Continent that represents about 6% of the world’s land and features a great many islands scattered between the Pacific and Indian oceans; Australia is its true continent.
From the polar circle to the continent, this ocean is called the Antarctic.
Some 9.3 mi wide, Cook Strait separates New Zealand’s two islands.
Great Victoria Desert
Southernmost desert of Australia.
Great Sandy Desert
The northernmost desert of Australia is also the world’s second largest desert (730,000 mi2) after the Sahara.
Some 105 mi wide, the Torres Strait connects the Pacific and Indian oceans; it is named after a 17th-century Spanish mariner.
Gulf of Carpentaria
Gulf bounded by Cape York to the east and Arnhem Land to the west.
Relatively small ocean (29 million mi2) located between Africa, Asia and Australia; it has high water temperatures and is dotted with numerous islands.
Papua New Guinea
The eastern part of New Guinea belongs to Oceania, while the western part of the island is in Asia.
Part of Oceania (370,000 mi2) that includes Papua New Guinea, the Solomon Islands, Vanuatu, New Caledonia and Fiji.
Mountainous island, humid and volcanic; it is surrounded by a barrier reef enclosing the world’s largest lagoon.
Great Barrier Reef
Coral reef extending over 1,500 mi; a Unesco World Heritage Site, it provides a habitat for numerous forms of marine life.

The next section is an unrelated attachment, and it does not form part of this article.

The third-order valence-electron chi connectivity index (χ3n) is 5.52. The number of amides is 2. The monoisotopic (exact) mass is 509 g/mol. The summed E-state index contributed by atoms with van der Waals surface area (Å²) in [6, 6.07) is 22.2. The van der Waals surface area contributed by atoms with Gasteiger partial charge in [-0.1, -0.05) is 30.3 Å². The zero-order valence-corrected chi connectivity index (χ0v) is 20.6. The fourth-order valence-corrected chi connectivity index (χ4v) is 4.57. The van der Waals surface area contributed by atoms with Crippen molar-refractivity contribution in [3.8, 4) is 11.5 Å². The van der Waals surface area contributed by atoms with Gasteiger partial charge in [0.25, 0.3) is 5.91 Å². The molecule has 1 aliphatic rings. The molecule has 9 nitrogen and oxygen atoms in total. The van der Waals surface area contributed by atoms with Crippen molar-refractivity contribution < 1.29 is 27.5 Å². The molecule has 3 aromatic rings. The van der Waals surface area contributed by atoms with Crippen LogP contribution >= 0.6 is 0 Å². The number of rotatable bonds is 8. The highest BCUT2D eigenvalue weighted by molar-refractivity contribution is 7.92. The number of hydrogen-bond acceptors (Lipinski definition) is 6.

Westernmost part of the Pacific Ocean; its warm waters (from 77°F to 82°F) are subject to currents that reverse, depending on the season.
Archipelago composed of 326 islands, some 100 of which are inhabited; its principal islands are Viti Levu and Vanua Levu.
Lake Eyre North
Variable in size, Australia’s largest lake is a salt lake.
Great Dividing Range
Mountain range extending 2,200 mi; it includes Mount Kosciusko (7,310 feet), Australia’s highest peak.
Archipelago composed of a northern volcanic island, the most populated island, and a southern island crossed by a mountain range that is deeply cut with glacial valleys.
Island and federal state of Australia, from which it is separated by the Bass Strait.
Great Australian Bight
Located in the Indian Ocean south of Australia, it is known for its strong winds and rough waters.
Some 125 mi wide and relatively shallow, it separates continental Australia from Tasmania.
Part of the Pacific Ocean located between Australia, Tasmania and New Zealand. Named after a 17th-century Dutch mariner.